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February 1983

Corneal Melting Syndrome-Reply

Author Affiliations

Columbia, Mo
Woodbury, NJ

Arch Ophthalmol. 1983;101(2):303. doi:10.1001/archopht.1983.01040010305025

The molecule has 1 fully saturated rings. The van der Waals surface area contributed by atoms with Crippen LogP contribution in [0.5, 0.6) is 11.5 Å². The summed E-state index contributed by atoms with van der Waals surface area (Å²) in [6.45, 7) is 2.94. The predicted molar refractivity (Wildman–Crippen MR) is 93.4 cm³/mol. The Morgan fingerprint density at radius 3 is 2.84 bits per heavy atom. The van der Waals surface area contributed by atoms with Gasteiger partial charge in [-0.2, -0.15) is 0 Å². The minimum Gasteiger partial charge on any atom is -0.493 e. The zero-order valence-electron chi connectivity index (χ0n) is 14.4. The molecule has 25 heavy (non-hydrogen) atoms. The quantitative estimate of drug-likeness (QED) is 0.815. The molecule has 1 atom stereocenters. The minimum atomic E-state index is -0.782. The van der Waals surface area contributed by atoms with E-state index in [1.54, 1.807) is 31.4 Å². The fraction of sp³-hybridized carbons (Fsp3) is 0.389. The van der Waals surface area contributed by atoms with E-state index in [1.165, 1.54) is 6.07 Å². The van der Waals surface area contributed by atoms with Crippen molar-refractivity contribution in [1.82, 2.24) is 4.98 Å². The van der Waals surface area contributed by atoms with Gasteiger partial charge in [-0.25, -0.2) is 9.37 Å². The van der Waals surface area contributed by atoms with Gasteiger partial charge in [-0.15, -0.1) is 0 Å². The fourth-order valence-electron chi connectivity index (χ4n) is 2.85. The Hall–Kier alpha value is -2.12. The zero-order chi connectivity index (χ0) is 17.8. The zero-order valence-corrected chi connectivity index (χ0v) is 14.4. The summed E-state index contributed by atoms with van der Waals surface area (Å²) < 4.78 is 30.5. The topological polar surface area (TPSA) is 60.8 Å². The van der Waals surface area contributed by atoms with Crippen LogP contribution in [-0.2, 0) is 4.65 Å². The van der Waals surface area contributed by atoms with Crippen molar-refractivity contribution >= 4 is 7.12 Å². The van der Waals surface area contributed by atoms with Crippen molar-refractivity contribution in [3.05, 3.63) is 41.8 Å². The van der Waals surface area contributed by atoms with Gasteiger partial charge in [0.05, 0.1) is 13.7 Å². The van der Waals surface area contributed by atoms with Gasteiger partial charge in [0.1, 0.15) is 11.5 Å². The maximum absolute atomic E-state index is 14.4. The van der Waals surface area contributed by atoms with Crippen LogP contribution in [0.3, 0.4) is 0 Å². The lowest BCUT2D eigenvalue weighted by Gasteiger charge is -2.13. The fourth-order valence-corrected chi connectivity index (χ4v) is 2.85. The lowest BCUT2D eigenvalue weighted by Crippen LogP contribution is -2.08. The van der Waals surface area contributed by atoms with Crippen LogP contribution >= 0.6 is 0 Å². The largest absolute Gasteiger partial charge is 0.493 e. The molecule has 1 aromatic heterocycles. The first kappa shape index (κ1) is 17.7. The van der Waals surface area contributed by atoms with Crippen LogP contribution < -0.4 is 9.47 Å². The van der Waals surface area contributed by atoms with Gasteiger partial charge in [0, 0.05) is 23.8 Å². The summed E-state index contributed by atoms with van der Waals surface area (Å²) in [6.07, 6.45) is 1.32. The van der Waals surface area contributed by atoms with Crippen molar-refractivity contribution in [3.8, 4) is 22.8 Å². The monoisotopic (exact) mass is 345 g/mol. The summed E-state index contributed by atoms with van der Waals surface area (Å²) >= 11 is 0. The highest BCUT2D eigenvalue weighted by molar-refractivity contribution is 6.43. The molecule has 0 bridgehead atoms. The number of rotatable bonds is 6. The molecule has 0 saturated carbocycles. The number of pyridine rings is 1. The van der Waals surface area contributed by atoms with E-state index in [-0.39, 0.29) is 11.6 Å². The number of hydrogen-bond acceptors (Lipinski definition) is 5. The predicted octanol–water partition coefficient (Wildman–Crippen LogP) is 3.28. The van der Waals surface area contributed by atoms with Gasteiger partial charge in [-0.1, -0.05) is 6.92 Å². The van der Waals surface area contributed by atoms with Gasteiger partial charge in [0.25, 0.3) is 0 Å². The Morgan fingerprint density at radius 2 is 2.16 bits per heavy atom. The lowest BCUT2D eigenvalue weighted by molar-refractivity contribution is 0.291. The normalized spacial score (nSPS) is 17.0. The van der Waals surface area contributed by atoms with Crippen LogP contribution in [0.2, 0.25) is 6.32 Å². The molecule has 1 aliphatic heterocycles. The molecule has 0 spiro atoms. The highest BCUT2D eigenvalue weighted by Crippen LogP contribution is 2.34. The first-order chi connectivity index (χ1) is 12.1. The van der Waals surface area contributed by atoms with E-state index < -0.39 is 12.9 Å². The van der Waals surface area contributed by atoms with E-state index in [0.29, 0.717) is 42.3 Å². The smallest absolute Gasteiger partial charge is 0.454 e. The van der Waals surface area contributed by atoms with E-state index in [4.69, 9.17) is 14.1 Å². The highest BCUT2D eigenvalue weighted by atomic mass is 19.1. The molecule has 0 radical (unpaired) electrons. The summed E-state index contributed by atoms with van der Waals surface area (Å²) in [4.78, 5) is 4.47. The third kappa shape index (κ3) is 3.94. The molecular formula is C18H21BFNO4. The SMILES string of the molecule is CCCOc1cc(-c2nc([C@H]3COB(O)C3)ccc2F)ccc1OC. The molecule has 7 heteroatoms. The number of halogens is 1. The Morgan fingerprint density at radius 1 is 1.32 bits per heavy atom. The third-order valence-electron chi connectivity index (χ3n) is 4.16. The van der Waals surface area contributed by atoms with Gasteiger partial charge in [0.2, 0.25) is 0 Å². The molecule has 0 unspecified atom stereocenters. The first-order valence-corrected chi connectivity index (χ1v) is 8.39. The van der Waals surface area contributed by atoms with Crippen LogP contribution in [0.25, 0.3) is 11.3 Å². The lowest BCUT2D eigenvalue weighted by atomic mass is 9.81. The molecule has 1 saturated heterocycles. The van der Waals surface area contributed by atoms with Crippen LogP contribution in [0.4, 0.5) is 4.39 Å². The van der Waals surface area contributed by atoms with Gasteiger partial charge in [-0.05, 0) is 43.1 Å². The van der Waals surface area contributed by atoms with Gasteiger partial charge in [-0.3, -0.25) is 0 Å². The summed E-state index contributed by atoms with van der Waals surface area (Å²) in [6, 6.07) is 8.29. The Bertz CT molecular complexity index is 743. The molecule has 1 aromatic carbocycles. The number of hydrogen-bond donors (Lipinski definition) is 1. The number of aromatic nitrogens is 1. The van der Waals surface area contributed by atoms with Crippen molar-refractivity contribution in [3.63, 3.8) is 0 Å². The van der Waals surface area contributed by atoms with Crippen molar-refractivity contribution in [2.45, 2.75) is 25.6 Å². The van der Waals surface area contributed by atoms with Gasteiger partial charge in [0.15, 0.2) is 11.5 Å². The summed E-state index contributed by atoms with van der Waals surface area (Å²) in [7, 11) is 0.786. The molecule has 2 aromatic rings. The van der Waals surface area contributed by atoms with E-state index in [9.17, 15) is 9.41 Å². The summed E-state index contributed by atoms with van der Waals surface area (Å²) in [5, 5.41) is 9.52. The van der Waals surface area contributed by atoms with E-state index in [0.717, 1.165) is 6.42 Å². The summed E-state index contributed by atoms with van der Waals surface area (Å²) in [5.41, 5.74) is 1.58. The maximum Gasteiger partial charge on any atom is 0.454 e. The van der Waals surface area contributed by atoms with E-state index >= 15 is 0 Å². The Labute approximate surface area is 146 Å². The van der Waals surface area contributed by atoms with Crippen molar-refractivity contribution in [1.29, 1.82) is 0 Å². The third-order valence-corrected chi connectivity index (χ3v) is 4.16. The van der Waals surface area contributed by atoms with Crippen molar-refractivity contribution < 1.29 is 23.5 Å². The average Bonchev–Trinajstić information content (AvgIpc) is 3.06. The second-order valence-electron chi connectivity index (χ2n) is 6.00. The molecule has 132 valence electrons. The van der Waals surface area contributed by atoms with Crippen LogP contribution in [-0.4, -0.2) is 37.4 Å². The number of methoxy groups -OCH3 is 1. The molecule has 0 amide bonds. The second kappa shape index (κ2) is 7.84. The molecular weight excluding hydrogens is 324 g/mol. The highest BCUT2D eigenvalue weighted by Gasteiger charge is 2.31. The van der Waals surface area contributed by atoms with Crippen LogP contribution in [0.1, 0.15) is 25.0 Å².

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In Reply.  —We were impressed by the intriguing similarities between our article and the article by Dr Gelender. In both series, elderly patients having had intraocular lens surgery underwent corneal epithelial disturbances that progressed to frank melting after a latent period of several weeks. Implant removal was of benefit in selected cases.Why was such corneal melting less prevalent before the widespread use of intraocular lenses? Perhaps the implant itself provoked an inflammatory response sufficient to contribute to the melting, as suggested by Dr Gelender. In support of this theory is the observation that corneal reepithelialization was prompted following implant removal in both series. Another possibility is that with implants, more steroid therapy is warranted postoperatively, and it is the liberal use of corticosteroids that was crucial to the pathogenesis of the melting.Whereas all five of the patients in our series had either keratitis sicca or rheumatoid arthritis, only

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